08-5499 There is also no basis for National Life to have considered or included Cape Coral's and subsequently Woodruff's claim under the split dollar agreements as a claim or "debt" against the policy. The policies include in the definition of net cash value "any debt to us on this policy." There is also no language under the policies definitions of policy loan, loan value, or debt that could conceivably encompass outside claims or "debt" against the policy as asserted by Woodruff. Thus, there is no showing that the policy debt equaled or exceeded the loan value triggering any notice requirement. Therefore, there is also no showing that National Life improperly calculated the surrender cash value of the three policies when it subtracted the loan and loan interest amounts from the cash value and dividends on each policy surrendered by Woodruff. (Id. at 81-82.) Finally, the court found that because Woodruff was not entitled to recover from Defendant, it did not need to address the issue of punitive damages. However, the court also stated that punitive damages would not be appropriate because the case did not involve fraud, malice, gross negligence, or oppression. The court entered judgment in favor of Defendant, and Woodruff filed this timely appeal. DISCUSSION Standard of Review When a case proceeds to a bench trial, this Court reviews the district court's conclusions of law, including contract interpretations, de novo, and its findings of fact for clear error. Dillon v. Cobra Power Corp., 560 F.3d 591, 599 (6th Cir. 2009). When jurisdiction is based on diversity of citizenship, state substantive law is used when interpreting contract provisions. See Hickson Corp. v. Norfolk S. Ry. Co., 260 F.3d 559, 566 (6th Cir. 2001). In this case, Tennessee substantive law applies. (ROA 80 ("At the pretrial conference, it was decided that Tennessee law would be applied in this case.").) -6-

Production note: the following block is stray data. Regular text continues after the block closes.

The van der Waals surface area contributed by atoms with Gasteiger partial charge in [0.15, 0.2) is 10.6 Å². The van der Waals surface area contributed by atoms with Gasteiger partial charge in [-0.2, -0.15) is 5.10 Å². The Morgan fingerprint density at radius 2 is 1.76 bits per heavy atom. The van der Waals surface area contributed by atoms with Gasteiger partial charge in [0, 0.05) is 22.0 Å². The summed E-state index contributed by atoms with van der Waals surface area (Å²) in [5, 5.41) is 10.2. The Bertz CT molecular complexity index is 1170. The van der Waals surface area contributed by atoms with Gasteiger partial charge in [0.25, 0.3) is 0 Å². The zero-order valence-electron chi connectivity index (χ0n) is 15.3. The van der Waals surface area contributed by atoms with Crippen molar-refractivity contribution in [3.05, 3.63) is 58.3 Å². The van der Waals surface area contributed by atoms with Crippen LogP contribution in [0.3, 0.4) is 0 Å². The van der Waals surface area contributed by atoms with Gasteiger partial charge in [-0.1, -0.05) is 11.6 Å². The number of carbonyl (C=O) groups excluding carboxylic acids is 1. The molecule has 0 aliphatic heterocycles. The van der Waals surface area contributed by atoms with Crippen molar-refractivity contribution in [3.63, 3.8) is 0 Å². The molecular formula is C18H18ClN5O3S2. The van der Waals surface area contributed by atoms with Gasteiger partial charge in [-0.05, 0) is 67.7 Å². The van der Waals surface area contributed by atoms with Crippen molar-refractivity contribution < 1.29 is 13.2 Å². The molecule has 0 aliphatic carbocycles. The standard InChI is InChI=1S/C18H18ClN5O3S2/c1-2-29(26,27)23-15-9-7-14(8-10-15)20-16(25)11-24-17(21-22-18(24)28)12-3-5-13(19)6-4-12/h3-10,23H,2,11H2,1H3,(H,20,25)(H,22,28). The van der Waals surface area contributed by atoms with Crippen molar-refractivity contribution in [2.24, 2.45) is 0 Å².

In Woodruff's first assignment of error, he argues that the district court erred in holding that Defendant was not bound by the SDAs and the collateral assignments executed by the policy owners. Woodruff's argument is somewhat confusing, but he appears to contend that the SDAs are binding on Defendant and override the terms of the policies because: (1) the SDAs were expressly incorporated into the insurance policies issued by Defendant; (2) Defendant acknowledged the controlling effect of the SDAs when it accepted premiums from Cape Coral and Woodruff; and (3) Defendant is bound by the representations of its agents. For the reasons discussed below, each of these arguments fails. A. The district court found that because Defendant did not participate in the formation of the SDAs and was not a party to the SDAs, it could not be bound by any language set forth in the SDAs. Woodruff, however, contends that the SDAs were "incorporated into" the policies and therefore supercede them. He offers two primary arguments in this regard. First, he argues that the SDAs were incorporated into the challenged insurance policies because "the terms of the [SDAs] expressly and unambiguously state that the policies were applied for, and issued, subject to the terms of the [SDAs]. Therefore the terms of the [SDAs] must, as a matter of law, be deemed to be incorporated into the insurance policies." Pl's Br. at 7. This argument is circular and misguided. It is unclear how the policies could be "applied for, and issued, subject to the terms of" the SDAs when the SDA assignments necessarily were -7-